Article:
• "Presbyornithidae" gen. et sp. indet. (Barun Goyot Late Cretaceous of Udan Sayr, Mongolia) – Presbyornithidae?
  • UCMP 117599 (Hell Creek Late Cretaceous of Bug Creek West, USA)
  • Petropluvialis (Late Eocene of England) – may be same as Palaeopapia
  • Agnopterus (Late Eocene – Late Oligocene of Europe) – includes Cygnopterus lambrechti
  • "Headonornis hantoniensis" BMNH PAL 4989 (Hampstead Early Oligocene of Isle of Wight, England) – formerly "Ptenornis"
  • Palaeopapia (Hampstead Early Oligocene of Isle of Wight, England)
  • "Anas" creccoides (Early/Middle Oligocene of Belgium)
  • "Anas" skalicensis (Early Miocene of "Skalitz", Czech Republic)
  • "Anas" risgoviensis (Late Miocene of Bavaria, Germany)
  • "Anas" meyerii Milne-Edwards 1867 [Aythya meyerii (Milne-Edwards 1867) Brodkorb 1964]
  • Eonessa anaticula Wetmore 1938 {Eonessinae Wetmore 1938}


Living Anseriformes based on the work by John Boyd.[14]

Molecular studies[edit]

Studies of the mitochnodrial DNA suggest the existence of four branches – Anseranatidae, Dendrocygninae, Anserinae and Anatinae – with Dendrocygninae being a subfamily within the family Anatidae and Anseranatidae representing an independent family.[15] The clade Somaterini has a single genus Somateria.

See also[edit]


  1. ^ Quail-like creatures were the only birds to survive the dinosaur-killing asteroid impact
  2. ^ The Delaware River: History, Traditions and Legends
  3. ^ Brennan, Patricia L.R.; Prum, Richard O. (July 2015). "Mechanisms and Evidence of Genital Coevolution: The Roles of Natural Selection, Mate Choice, and Sexual Conflict". Cold Spring Harbor Perspectives in Biology. 7 (7): a017749. doi:10.1101/cshperspect.a017749. ISSN 1943-0264. PMC 4484975. PMID 26134314.
  4. ^ a b Andors, A. (1992). "Reappraisal of the Eocene groundbird Diatryma (Aves: Anserimorphae)". Science Series Natural History Museum of Los Angeles County. 36: 109–125.
  5. ^ a b Murrary, P.F; Vickers-Rich, P. (2004). Magnificent Mihirungs: The Colossal Flightless Birds of the Australian Dreamtime. Indiana University Press.
  6. ^ a b Bourdon, E. (2005). "Osteological evidence for sister group relationship between pseudo-toothed birds (Aves: Odontopterygiformes) and waterfowls (Anseriformes)". Naturwissenschaften. 92 (12): 586–91. Bibcode:2005NW.....92..586B. doi:10.1007/s00114-005-0047-0. PMID 16240103. S2CID 9453177.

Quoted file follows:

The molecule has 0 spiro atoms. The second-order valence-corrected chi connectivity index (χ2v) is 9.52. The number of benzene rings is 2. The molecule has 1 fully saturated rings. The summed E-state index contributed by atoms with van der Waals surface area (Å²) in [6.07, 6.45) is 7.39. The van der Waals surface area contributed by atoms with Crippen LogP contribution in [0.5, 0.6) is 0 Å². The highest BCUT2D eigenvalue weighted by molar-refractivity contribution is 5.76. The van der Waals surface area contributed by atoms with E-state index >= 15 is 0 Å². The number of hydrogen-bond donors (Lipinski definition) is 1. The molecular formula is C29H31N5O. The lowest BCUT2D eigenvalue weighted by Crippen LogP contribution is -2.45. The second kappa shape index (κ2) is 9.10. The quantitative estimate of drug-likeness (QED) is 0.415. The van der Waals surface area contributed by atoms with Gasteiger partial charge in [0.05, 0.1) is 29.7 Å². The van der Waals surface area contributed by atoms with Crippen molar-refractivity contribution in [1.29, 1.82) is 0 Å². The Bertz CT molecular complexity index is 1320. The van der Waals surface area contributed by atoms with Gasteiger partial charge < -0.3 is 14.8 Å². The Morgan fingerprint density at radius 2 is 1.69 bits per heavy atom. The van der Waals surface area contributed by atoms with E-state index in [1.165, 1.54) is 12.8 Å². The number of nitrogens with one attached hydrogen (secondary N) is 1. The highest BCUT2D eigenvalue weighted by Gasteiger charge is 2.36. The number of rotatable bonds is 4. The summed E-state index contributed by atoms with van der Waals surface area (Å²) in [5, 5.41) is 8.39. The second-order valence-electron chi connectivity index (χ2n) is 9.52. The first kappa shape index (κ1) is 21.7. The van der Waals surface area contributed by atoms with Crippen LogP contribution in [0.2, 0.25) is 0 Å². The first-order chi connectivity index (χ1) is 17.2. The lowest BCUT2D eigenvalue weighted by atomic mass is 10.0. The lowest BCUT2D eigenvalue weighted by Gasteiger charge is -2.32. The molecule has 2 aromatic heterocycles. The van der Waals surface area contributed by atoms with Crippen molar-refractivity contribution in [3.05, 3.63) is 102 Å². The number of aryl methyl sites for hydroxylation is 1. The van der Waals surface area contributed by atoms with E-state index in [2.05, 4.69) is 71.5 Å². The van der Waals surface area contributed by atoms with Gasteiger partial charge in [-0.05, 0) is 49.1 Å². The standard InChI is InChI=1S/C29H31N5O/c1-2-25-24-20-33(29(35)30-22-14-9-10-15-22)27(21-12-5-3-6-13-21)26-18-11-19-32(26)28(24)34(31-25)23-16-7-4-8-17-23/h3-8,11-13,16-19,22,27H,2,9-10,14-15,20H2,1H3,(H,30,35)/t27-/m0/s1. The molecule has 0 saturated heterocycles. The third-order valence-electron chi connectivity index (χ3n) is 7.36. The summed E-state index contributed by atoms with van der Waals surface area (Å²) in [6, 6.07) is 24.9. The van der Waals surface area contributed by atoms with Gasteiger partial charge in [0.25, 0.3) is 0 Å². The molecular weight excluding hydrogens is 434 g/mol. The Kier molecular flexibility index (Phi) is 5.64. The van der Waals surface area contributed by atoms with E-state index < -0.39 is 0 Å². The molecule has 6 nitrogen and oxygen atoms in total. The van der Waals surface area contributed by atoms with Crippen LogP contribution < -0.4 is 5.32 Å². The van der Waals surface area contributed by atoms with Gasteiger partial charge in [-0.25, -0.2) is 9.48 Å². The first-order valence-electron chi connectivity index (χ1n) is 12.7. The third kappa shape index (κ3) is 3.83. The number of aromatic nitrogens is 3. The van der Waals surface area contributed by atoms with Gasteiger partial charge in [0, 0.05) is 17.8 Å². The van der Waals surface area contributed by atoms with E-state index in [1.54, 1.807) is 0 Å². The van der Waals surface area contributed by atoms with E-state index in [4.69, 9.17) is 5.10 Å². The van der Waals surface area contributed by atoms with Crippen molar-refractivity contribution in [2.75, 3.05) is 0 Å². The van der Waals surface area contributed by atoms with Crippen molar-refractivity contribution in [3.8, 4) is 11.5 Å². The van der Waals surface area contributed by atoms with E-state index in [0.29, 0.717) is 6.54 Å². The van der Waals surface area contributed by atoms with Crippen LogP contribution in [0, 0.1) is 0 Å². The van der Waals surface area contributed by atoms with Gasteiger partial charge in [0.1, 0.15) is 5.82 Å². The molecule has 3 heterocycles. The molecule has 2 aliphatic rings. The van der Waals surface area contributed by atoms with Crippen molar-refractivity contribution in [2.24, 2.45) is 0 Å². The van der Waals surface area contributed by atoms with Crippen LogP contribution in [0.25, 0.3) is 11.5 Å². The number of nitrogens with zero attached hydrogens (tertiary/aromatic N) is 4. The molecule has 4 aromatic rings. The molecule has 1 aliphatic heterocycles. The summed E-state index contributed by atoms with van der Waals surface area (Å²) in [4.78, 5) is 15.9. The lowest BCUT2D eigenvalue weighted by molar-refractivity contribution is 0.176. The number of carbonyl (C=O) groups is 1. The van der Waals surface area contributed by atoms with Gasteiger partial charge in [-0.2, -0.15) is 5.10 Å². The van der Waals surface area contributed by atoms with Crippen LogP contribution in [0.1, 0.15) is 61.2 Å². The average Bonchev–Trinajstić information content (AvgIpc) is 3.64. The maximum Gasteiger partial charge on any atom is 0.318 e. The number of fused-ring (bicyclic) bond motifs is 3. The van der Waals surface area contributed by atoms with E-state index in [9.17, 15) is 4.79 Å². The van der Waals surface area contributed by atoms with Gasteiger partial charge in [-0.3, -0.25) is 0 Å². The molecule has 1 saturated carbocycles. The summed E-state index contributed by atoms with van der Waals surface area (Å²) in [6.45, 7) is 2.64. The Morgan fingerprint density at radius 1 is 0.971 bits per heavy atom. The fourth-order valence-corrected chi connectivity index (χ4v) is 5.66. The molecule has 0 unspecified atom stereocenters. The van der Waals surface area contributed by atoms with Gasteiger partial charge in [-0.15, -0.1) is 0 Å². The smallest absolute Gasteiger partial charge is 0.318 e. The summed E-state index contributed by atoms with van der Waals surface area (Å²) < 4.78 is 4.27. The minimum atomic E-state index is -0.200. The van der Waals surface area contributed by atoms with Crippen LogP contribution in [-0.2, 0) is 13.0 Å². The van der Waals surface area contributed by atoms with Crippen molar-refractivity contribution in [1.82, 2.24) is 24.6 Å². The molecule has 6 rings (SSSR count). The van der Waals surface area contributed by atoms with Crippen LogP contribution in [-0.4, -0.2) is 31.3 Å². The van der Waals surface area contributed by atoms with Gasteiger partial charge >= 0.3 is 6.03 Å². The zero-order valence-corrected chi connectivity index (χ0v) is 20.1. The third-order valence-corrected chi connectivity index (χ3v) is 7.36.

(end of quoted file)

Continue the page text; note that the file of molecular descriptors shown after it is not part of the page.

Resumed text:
7. ^ a b Agnolín, F. (2007). "Brontornis burmeisteri Moreno & Mercerat, un Anseriformes (Aves) gigante del Mioceno Medio de Patagonia, Argentina". Revista del Museo Argentino de Ciencias Naturales. 9: 15–25. doi:10.22179/revmacn.9.361.
  8. ^ a b Livezey, B.C.; Zusi, R.L. (2007). "Higher-order phylogeny of modern birds (Theropoda, Aves: Neornithes) based on comparative anatomy. II. Analysis and discussion". The Science of Nature. 149 (1): 1–95. doi:10.1111/j.1096-3642.2006.00293.x. PMC 2517308. PMID 18784798.
  9. ^ Louchart, A.; Sire, J.-Y.; Mourer-Chauviré, C.; Geraads, D.; Viriot, L.; de Buffrénil, V. (2013). "Structure and Growth Pattern of Pseudoteeth in Pelagornis mauretanicus (Aves, Odontopterygiformes, Pelagornithidae)". PLOS ONE. 8 (11): e80372. Bibcode:2013PLoSO...880372L. doi:10.1371/journal.pone.0080372. PMC 3828250. PMID 24244680.
  10. ^ a b Agnolín, F.L.; Egli, F.B.; Chatterjee, S.; Marsà, J.A.G (2017). "Vegaviidae, a new clade of southern diving birds that survived the K/T boundary". The Science of Nature. 104 (87): 87. Bibcode:2017SciNa.104...87A. doi:10.1007/s00114-017-1508-y. PMID 28988276. S2CID 13246547.
  11. ^ Gonzalez, J.; Düttmann, H.; Wink, M. (2009). "Phylogenetic relationships based on two mitochondrial genes and hybridization patterns in Anatidae". Journal of Zoology. 279 (3): 310–318. doi:10.1111/j.1469-7998.2009.00622.x.
  12. ^ Mikko's Phylogeny Archive [1] Haaramo, Mikko (2007). "Anseriformes – waterfowls". Retrieved 30 December 2015.
  13. ^ (net, info) "Archived copy". Archived from the original on 2016-01-11. Retrieved 2015-12-30.CS1 maint: archived copy as title (link). "Taxonomic lists- Aves". Archived from the original on 11 January 2016. Retrieved 30 December 2015.
  14. ^ a b John Boyd's website [2] Boyd, John (2007). "Anseriformes – waterfowl". Retrieved 30 December 2015.
  15. ^ Liu, G; Zhou, L; Zhang, L; Luo, Z; Xu, W (2013). "The complete mitochondrial genome of bean goose (Anser fabalis) and implications for anseriformes taxonomy". PLOS ONE. 8 (5): e63334. Bibcode:2013PLoSO...863334L. doi:10.1371/journal.pone.0063334. PMC 3662773. PMID 23717412.

Cited texts[edit]